601 Hardship Waiver of Inadmissibility

Waivers of Inadmissibility

Entry into the US requires lawful admission through inspection and authorization by a United States Immigration Officer. To be eligible for lawful admission, the foreign national must not be inadmissible. Certain foreign nationals are not considered to be eligible to enter to the United States or to adjust status to permanent residence within the United States if they are determined to be inadmissible. There are many grounds or reasons why a foreign national may be inadmissible and they include but not limit to the following:

Grounds For Inadmissability (INA S212)

Health Related Grounds such as having a communicable disease such as HIV infection or Infectious tuberculosis; failure to receive vaccinations against certain vaccino-preventable diseases; Physical or Mental Disorder and behavior related to that disorder; or Persons determined to be drug abuser or addict;

Economic Grounds meaning Persons likely to be considered as becoming a charge upon the public. The term public charge describes persons who can not support themselves and who depend on benefits that provide cash such as the use of Medicaid or other government funds to pay for long term care. It is important to note that receiving food stamps alone or other non-cash programs will not generally affect a person’s immigration status. The criteria for determining “public charge” is complex. If you have any concerns as to whether you immigration status will be affected under this ground, contact Cipolla Law Group for a consultation.

Past Immigration Grounds can be found for Persons who have the history of:

  • Misrepresentation For Immigration Purposes;
  • Commiting Document Fraud such as deliberately using a false birth certificate to obtain a U.S. passport;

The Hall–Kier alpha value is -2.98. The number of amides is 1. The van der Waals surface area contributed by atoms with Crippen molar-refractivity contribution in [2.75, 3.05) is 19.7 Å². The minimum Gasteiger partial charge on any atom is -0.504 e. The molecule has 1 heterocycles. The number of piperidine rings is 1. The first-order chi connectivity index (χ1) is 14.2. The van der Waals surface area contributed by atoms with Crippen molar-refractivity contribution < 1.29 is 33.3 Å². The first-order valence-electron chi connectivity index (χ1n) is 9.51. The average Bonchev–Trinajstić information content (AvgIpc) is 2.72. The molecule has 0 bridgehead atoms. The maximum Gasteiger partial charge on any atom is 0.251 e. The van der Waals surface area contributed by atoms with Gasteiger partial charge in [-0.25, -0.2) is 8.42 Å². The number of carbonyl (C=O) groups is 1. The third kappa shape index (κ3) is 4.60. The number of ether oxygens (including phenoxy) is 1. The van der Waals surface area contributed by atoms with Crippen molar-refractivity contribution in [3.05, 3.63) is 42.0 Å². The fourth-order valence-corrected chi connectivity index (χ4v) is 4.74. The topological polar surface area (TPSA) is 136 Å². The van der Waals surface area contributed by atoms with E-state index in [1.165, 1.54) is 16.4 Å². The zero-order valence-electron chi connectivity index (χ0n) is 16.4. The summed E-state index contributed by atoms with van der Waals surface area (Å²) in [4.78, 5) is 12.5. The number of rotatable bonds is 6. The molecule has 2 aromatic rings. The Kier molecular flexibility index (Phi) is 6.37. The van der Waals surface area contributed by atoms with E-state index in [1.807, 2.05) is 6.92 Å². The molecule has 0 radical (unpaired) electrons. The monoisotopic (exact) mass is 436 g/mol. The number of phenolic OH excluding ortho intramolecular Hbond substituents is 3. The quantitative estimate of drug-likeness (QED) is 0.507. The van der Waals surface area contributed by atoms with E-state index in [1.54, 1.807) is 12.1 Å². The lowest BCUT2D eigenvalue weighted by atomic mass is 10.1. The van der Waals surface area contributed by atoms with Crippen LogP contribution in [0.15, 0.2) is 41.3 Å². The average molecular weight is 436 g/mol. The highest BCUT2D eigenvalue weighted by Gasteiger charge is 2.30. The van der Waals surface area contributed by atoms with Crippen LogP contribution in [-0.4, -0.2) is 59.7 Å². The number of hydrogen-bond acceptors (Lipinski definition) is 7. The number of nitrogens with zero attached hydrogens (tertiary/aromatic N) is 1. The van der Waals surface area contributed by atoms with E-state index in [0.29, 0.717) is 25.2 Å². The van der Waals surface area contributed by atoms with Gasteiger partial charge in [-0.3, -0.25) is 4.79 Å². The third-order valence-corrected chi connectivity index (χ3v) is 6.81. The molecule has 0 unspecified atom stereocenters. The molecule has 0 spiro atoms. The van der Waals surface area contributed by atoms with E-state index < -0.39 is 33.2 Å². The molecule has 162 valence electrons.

• Previous Removal Orders;
  • Overstaying in excess of 6 months;
  • Entering the U.S. without Inspection.

Criminal Grounds – Persons committing crimes of moral turpitude are inadmissible. A crime of moral turpitude is “conduct which is inherently base, vile, or depraved, and contrary to the accepted rules of Morality….” Immigration generally does not list specific crimes as moral turpitude, but rather is the “inherent nature of the crime as defined by statute and interpreted by the courts as limited and described by the record of conviction” Some examples of Crimes of Moral Turpitude are:

  • Assault and/or Battery;
  • Carrying Concealed Weapon with Intent to Use or Firearms Discharge;
  • Child or Spousal Abuse;
  • Drug Offenses unless less than 30mg of marijuana
  • Driving Under the Influence or Disorderly Conduct;
  • Fraud & Misrepresentation
  • Kidnapping
  • Money Laundering
  • Murder and Voluntary Manslaugher
  • Robbery
  • Terrorist Threats

Waivers of Inadmissibilty

The above list of reasons of inadmissibility are not exhaustive, however are some of the common grounds for inadmissibility. Congress has granted Immigration and the Attorney General discretion to waive these grounds for inadmissibility. The word “waive” means that under certain circumstances, a person’s ground of inadmissibility can be “forgiven”. To successfully have these grounds waived, a formal waiver application must be diligently prepared and submitted to the Immigration office. There are numerous Waivers of inadmissibility available, if you think you may be inadmissible, you need an experienced Immigration Attorney to review and strategically prepare your case. Contact Cipolla Law Group for a consultation.

Common Waivers Cases - Enter without Inspection 
A common problem in Immigration is for a Foreign National to enter the US without inspection and legal admission into the US. If the Foreign National is the spouse or child of a US Citizen, then an Extreme Hardship Waiver of Inadmissibility may be available. Extreme Hardship Waivers have considerable risk, as in most cases they require the Foreign National to depart the United States and apply through the USCIS at an overseas Consulate. In preparing the application, the Foreign National and the US Citizen Relative must prove that under Section 212(i) of the INA, extreme hardship to the qualifying relative will be created if the Foreign National is not admitted to the U.S. and if the Qualifying Relative moved abroad.

Factors in proving extreme hardship may include medical hardships requiring the Qualifying Relative and Foreign National to stay in the US, financial and economic reasons, along with family ties. Due to the complexity and risk of Extreme Hardship Waiver Applications, it is important to have a skilled Immigration Attorney to review and strategically your case. Contact Cipolla Law Group for a formal consultation.

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